from The American Heritage® Dictionary of the English Language, 5th Edition.

  • noun A recluse or hermit, especially a religious recluse.

from The Century Dictionary.

  • noun One who lives in a wilderness or in retirement; a hermit.
  • noun Specifically In church hist., in the earlier period, a Christian who, to escape persecution, fled to a solitary place, and there led a life of contemplation and asceticism.
  • noun Synonyms See anchoret.
  • Eremitic.

from the GNU version of the Collaborative International Dictionary of English.

  • noun A hermit.

from Wiktionary, Creative Commons Attribution/Share-Alike License.

  • noun A hermit; a religious recluse, someone who lives alone.

from WordNet 3.0 Copyright 2006 by Princeton University. All rights reserved.

  • noun a Christian recluse


from The American Heritage® Dictionary of the English Language, 4th Edition

[Middle English, from Late Latin erēmīta; see hermit.]

from Wiktionary, Creative Commons Attribution/Share-Alike License

From Late Latin eremita, from Ancient Greek ἐρημίτης (erēmitēs), from ἐρημία (erēmia, "desert"), from ἐρῆμος (erēmos, "uninhabited").



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  • But long ere scarce a third of his passed by,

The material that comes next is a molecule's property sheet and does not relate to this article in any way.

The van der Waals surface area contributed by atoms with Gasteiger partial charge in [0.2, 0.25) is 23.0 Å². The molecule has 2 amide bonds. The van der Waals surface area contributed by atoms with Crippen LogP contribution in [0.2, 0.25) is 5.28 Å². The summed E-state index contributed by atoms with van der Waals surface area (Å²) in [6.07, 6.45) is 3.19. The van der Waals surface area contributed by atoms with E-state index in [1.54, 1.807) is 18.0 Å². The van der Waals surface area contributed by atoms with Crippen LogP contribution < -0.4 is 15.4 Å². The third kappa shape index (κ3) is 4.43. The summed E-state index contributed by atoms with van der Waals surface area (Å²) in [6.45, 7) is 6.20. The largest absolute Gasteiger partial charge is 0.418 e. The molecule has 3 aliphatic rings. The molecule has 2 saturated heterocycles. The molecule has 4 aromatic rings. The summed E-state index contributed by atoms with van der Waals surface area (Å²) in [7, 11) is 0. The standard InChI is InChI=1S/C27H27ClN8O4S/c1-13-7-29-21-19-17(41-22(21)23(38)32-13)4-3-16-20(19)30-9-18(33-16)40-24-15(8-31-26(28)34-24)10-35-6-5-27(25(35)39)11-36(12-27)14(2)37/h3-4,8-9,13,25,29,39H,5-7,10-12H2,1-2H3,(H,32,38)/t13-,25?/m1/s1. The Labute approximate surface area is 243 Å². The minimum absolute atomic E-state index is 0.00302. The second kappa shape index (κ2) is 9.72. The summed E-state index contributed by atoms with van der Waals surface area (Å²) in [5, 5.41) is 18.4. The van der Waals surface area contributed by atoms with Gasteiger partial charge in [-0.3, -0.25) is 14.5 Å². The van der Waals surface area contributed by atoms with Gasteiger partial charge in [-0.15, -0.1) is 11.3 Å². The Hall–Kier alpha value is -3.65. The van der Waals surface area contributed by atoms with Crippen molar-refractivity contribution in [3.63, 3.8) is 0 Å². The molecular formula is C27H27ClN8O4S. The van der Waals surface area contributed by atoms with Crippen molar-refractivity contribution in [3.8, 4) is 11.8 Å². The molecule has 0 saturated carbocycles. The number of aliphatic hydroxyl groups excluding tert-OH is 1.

Worse than adversity the Childe befell;

    He felt the fulness of satiety:

    Then loathed he in his native land to dwell,

    Which seemed to him more lone than eremite’s sad cell.

    Byron, Childe Harold's Pilgrimage

    May 30, 2009

  • "A French monk at the abbey of Ligugé argued that the rules developed for Eastern ascetics did not apply with the same force to a Frenchman, because, well, the French are different: 'That a Cyrenean can bear to eat nothing but cooked herbs and barley bread is because nature and necessity have accustomed him to eating nothing.' What was true of an Eastern eremite did not suit French conditions: 'We Gauls, we cannot live like angels.'"

    --Jack Turner, _Spice: The History of a Temptation_ (NY: Alfred A. Knopf, 2004), 278

    December 6, 2016